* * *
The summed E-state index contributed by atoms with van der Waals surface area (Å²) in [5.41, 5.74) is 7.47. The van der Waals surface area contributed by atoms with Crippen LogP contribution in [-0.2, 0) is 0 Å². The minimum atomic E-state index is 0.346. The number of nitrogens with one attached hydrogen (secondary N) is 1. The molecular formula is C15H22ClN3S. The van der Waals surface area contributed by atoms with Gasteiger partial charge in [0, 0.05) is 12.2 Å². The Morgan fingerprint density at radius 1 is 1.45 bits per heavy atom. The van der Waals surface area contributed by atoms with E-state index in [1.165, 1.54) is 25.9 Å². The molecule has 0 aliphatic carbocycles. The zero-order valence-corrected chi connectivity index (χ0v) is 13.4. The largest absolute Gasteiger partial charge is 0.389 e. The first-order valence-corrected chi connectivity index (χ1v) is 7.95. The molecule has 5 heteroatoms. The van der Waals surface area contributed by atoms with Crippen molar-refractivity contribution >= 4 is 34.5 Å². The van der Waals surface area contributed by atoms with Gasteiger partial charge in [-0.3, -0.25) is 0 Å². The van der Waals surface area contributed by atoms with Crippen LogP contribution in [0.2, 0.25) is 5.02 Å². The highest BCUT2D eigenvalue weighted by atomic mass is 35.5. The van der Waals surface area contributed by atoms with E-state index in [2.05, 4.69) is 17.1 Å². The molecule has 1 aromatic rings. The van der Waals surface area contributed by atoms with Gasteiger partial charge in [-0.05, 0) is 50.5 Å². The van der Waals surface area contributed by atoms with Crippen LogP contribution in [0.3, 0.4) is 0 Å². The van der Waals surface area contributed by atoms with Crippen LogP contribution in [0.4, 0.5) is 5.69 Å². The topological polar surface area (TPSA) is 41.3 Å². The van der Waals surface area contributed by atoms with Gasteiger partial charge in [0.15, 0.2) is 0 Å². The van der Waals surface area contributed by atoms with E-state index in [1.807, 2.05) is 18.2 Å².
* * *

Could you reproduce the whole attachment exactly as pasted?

The summed E-state index contributed by atoms with van der Waals surface area (Å²) in [5.41, 5.74) is 7.47. The van der Waals surface area contributed by atoms with Crippen LogP contribution in [-0.2, 0) is 0 Å². The minimum atomic E-state index is 0.346. The number of nitrogens with one attached hydrogen (secondary N) is 1. The molecular formula is C15H22ClN3S. The van der Waals surface area contributed by atoms with Gasteiger partial charge in [0, 0.05) is 12.2 Å². The Morgan fingerprint density at radius 1 is 1.45 bits per heavy atom. The van der Waals surface area contributed by atoms with E-state index in [1.165, 1.54) is 25.9 Å². The molecule has 0 aliphatic carbocycles. The zero-order valence-corrected chi connectivity index (χ0v) is 13.4. The largest absolute Gasteiger partial charge is 0.389 e. The first-order valence-corrected chi connectivity index (χ1v) is 7.95. The molecule has 5 heteroatoms. The van der Waals surface area contributed by atoms with Crippen molar-refractivity contribution >= 4 is 34.5 Å². The van der Waals surface area contributed by atoms with Gasteiger partial charge in [-0.3, -0.25) is 0 Å². The van der Waals surface area contributed by atoms with Crippen LogP contribution in [0.2, 0.25) is 5.02 Å². The highest BCUT2D eigenvalue weighted by atomic mass is 35.5. The van der Waals surface area contributed by atoms with E-state index in [2.05, 4.69) is 17.1 Å². The molecule has 1 aromatic rings. The van der Waals surface area contributed by atoms with Gasteiger partial charge in [-0.05, 0) is 50.5 Å². The van der Waals surface area contributed by atoms with Crippen LogP contribution in [0.3, 0.4) is 0 Å². The van der Waals surface area contributed by atoms with Crippen LogP contribution in [0.4, 0.5) is 5.69 Å². The topological polar surface area (TPSA) is 41.3 Å². The van der Waals surface area contributed by atoms with Gasteiger partial charge in [0.15, 0.2) is 0 Å². The van der Waals surface area contributed by atoms with E-state index in [1.807, 2.05) is 18.2 Å².